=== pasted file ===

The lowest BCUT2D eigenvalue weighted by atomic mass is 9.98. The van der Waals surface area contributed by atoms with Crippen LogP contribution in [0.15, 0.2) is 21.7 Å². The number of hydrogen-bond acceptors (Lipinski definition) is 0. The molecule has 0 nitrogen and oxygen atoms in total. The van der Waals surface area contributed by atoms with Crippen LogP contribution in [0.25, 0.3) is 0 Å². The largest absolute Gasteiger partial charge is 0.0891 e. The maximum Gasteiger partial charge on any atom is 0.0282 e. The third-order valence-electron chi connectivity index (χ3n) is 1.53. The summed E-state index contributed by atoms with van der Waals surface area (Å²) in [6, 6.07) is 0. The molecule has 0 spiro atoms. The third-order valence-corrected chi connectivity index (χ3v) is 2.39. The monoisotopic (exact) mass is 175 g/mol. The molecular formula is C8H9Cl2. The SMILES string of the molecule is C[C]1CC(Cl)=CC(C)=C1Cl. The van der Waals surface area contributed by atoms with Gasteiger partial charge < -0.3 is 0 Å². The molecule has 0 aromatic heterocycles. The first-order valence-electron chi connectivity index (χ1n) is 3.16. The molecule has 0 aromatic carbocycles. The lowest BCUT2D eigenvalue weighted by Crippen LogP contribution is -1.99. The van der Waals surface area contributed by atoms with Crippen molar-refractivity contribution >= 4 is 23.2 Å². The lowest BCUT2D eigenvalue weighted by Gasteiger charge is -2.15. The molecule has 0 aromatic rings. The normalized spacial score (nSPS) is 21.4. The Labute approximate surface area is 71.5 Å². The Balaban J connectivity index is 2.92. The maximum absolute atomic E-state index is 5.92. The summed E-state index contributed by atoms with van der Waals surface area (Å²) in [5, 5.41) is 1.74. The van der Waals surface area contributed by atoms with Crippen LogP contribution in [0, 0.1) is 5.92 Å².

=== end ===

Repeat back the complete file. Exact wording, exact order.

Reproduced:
The lowest BCUT2D eigenvalue weighted by atomic mass is 9.98. The van der Waals surface area contributed by atoms with Crippen LogP contribution in [0.15, 0.2) is 21.7 Å². The number of hydrogen-bond acceptors (Lipinski definition) is 0. The molecule has 0 nitrogen and oxygen atoms in total. The van der Waals surface area contributed by atoms with Crippen LogP contribution in [0.25, 0.3) is 0 Å². The largest absolute Gasteiger partial charge is 0.0891 e. The maximum Gasteiger partial charge on any atom is 0.0282 e. The third-order valence-electron chi connectivity index (χ3n) is 1.53. The summed E-state index contributed by atoms with van der Waals surface area (Å²) in [6, 6.07) is 0. The molecule has 0 spiro atoms. The third-order valence-corrected chi connectivity index (χ3v) is 2.39. The monoisotopic (exact) mass is 175 g/mol. The molecular formula is C8H9Cl2. The SMILES string of the molecule is C[C]1CC(Cl)=CC(C)=C1Cl. The van der Waals surface area contributed by atoms with Gasteiger partial charge < -0.3 is 0 Å². The molecule has 0 aromatic heterocycles. The first-order valence-electron chi connectivity index (χ1n) is 3.16. The molecule has 0 aromatic carbocycles. The lowest BCUT2D eigenvalue weighted by Crippen LogP contribution is -1.99. The van der Waals surface area contributed by atoms with Crippen molar-refractivity contribution >= 4 is 23.2 Å². The lowest BCUT2D eigenvalue weighted by Gasteiger charge is -2.15. The molecule has 0 aromatic rings. The normalized spacial score (nSPS) is 21.4. The Labute approximate surface area is 71.5 Å². The Balaban J connectivity index is 2.92. The maximum absolute atomic E-state index is 5.92. The summed E-state index contributed by atoms with van der Waals surface area (Å²) in [5, 5.41) is 1.74. The van der Waals surface area contributed by atoms with Crippen LogP contribution in [0, 0.1) is 5.92 Å².